March (Spring) is graduation season in Japan, and those who graduate will open a new page in their life.  Some will be happy, others will cry. Some interpret it as a goodbye, others interpret it as a new future. Those who stood watch, the parents and the teacher, usually have mixed feeling between proud, happy, and relief. What makes Japanese Graduation different from other nations? In shorts, it’s the amount of preparation they take for the success of the event. Since the preparation of Graduation Days need a lot of explanation, you can refer to This article for the complete guide. Today, I will focus on the general explanations.

“Graduation environment. Look at how the chair arranged perfectly. Awe-inspiring!”

In the Japanese school system and the country at large, nothing passes without ceremony. It’s not surprising in a culture that places high importance on symbols and surface appearances, because it recognizes a truth: that the superficial has a life and reality of its own. So, even at elementary school; graduation day is a spectacle, joyful and restrained, theatrical and mechanical. They usually takes Graduation Day at School Gym.

The one who are allowed to attend the Graduation Ceremony are the students who graduate, their respective parents, and the faculty staff. In Elementary through High School, students have to wear their uniform while attending the graduation day. But, in university, the dress code was not specified. Yet, there seems to be a set of culture the students follow that specified the dress code. And that is, suits for guys, kimono/hakama/suits for girls. The Graduation Schedule for every level of education are not very different, but today I will focus on High School Graduation. On this occasion, I snatch a complete High School Graduation Ceremony schedule

Graduation Ceremony Schedule

  1. Student Entrance – students bow, and walk to their seats
  2. Opening Words – Usually the Vice Principal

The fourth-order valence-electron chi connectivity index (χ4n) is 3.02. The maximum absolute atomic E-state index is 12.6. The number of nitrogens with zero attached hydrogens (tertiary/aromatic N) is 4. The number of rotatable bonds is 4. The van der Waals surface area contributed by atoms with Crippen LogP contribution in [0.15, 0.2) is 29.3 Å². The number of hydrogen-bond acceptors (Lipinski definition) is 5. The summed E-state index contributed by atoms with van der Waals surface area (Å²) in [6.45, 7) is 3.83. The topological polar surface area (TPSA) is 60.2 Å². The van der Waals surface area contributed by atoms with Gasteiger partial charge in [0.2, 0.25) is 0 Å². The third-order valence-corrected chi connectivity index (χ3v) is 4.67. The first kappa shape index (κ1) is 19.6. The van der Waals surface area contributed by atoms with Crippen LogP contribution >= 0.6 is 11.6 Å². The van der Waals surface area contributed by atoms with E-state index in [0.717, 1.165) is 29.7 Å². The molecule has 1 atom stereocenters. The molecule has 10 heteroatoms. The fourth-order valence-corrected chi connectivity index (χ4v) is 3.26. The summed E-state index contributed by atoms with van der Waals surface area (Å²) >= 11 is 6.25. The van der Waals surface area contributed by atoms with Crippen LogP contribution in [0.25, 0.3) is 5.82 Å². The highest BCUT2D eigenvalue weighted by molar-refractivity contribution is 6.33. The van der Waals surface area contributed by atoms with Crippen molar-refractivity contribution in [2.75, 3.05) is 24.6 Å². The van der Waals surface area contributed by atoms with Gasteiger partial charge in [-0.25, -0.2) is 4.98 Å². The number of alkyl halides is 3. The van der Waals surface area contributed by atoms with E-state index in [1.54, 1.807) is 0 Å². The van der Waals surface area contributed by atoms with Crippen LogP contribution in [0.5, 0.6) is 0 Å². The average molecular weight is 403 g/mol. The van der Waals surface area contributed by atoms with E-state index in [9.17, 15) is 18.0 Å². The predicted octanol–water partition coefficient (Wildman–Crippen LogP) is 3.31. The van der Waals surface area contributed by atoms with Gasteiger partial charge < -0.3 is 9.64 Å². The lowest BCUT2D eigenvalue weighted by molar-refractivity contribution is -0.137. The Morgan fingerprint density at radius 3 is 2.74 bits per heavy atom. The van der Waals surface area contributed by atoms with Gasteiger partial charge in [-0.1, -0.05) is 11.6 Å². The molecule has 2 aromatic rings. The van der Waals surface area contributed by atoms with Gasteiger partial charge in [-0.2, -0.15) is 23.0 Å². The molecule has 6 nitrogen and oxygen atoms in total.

3. Student Speech  – Words from a few students and the reveal of artwork representing the graduating class that will stand for the next year.
  4. School Song
  5. Principal’s speech
  6. Diplomas – after students receive their diplomas they sometimes make a speech at small schools, or give a note to their parents.
  7. Special Certificates – students are recognized for outstanding achievement.
  8. Speeches and Songs – Speeches are given by local important people from the town, board of education, PTA, student body, and graduating class.  First and Second years sing ‘Ume-wo akiramenaide’ (don’t give up on your dream).  3rd years sing ‘tabidachinohi’. Later everyone sings ‘saiyonara’ (goodbye).  Of course, these songs can be changed, they just seem to be the common ones.
  9. Presentation to Principal – Usually a monetary gift from the students/parents that the principal announces will be used for the students.
  10. Closing Words – Vice Principal
  11. ‘Hana no michi’ – The flower road.  Students and parents make a human corridor and fling confetti as the graduates leave.  They are usually given flowers and other gifts as well.

“At university, girls tend to wear Kimono at Graduation. Its an unwritten law, somehow”

“Goodbye is a hard word to tell another. And so, using emotion is also effective”

“No dress code needed! So, he use jacket instead. Very liberal dress code on graduation, for University Students”

After the ceremony itself is complete, things tend to become far more local.  At one of the Junior High, the island was so small that each family threw their own party at their own house.  Teachers, family, and friends would then go house to house for food and drinks and to congratulate the graduates with presents.

At one schools, they cleaned out the gym after the ceremony and food was brought in.  Together performances by the teachers, boys, girls, and their parents were put on as everyone celebrated together.  Each community has their own way and traditions.

“After-Graduation Party – University Style! Somehow seems cheap”